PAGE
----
Creating Opportunities for Syrians Amidst Chaos: How One Young Woman is Making a Difference
To most people, Syria is a distant country caught in the crossfire of a horrific civil war.
But to Rose Farah, 18, Syria is like a second home, a place she summered with grandparents and cousins, a country of tradition, warmth and family. Farah was 13 when the war broke out, a tragic turn of events that changed her world and separated her from family and loved ones.
Now a senior at Convent of the Sacred Heart in New York City, Farah learned at an early age the importance of social justice and community service. “Sacred Heart taught me the impact even one person can have,” said the student body president. “When the war broke out, I knew I had to do something to help those affected.”
Then she discovered Jusoor (“bridges” in Arabic) which is a non-partisan, non-religious NGO of expatriates committed to providing opportunities for Syrian youth through programs in the fields of education, career development, and global community engagement. “I was blown away by the work they were doing.” When she was 15, Farah signed on as an intern. She now works with the organization as a staff member.
A pressing problem for the thousands of children living in refugee camps is not being able to go to school. One of Jusoor’s main programs is its Refugee Education Program, which gives children the chance to study at Jusoor schools until they can be enrolled in schools in their host country. “Many of these kids have been out of school for five years,” she explained. “They are away from home, away from everything they know.”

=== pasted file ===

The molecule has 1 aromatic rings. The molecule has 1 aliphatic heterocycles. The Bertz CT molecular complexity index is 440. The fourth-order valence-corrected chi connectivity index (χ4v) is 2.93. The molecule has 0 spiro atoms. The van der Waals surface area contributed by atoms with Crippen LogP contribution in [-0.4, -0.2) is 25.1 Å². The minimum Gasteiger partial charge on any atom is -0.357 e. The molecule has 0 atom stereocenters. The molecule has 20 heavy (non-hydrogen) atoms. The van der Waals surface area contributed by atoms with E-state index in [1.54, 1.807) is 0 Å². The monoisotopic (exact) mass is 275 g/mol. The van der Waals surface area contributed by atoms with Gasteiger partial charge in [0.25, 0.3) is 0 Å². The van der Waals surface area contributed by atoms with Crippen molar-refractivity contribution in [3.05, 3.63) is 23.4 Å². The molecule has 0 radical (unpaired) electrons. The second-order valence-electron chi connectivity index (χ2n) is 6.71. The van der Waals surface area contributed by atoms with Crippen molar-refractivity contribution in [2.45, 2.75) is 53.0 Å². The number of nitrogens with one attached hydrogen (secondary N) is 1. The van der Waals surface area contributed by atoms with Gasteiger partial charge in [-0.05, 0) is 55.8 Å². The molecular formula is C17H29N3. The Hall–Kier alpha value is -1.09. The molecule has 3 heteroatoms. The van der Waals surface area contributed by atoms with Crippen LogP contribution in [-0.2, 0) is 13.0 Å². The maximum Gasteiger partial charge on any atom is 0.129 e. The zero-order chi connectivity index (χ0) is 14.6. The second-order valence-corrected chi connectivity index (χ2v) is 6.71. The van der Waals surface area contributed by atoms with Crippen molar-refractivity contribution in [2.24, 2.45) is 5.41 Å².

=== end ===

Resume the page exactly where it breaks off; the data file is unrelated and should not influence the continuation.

Without an education, their hope for a better future is diminished. Education is the path forward.
In her sophomore year, Farah organized a fundraiser at her school with raffle prizes donated by local businesses. “It only costs $600 to send one child to a Jusoor school for the whole year, including transportation and lunch.” The raffle raised $1,500 the first year, and $7,200 the second, funding the education of 14 Syrian refugee children.
Jusoor is a small organization, and from the start, Farah has worn many hats, from organizing an international volunteer program, to accounting and program management, to creating marketing materials and planning local and global events.
One of Farah’s current roles is serving as the coordinator for Jusoor's 100 Syrian Women, 10,000 Syrian Lives scholarship program, which will bring Syrian women to universities in the United States and Canada. After working their entire lives to make it to the university level, these promising young women have been forced to stop their studies as a result of the ongoing crisis. The program awards scholarships of up to $50,000 per student, and recipients will be attending schools including Harvard, Brown, and NYU beginning this fall. “Their goal is to go back to Syria and help rebuild,” she said. After reading their applications, conducting interviews, and communicating with these women on a daily basis, Farah believes that they are the future of Syria.
As for her own future, Farah is interested in international human rights law, but she’s still considering her options. In 2015, she interned at the United Nations where she presented a final project on the Syrian refugee crisis. “Helping others, whether on an international level or in my local community, gives meaning to my life,” she said. “I truly believe that if you can transform one person’s life, that is everything.”
Farah was awarded her Daily Point of Light award at the generationOn luncheon in New York City on June 8. Farah was one of the amazing people honored for bringing the generationOn mission to life.
Every child deserves access to education. To help the children and youth of Syria realize their dreams, check out Jusoor's website for ways to get involved.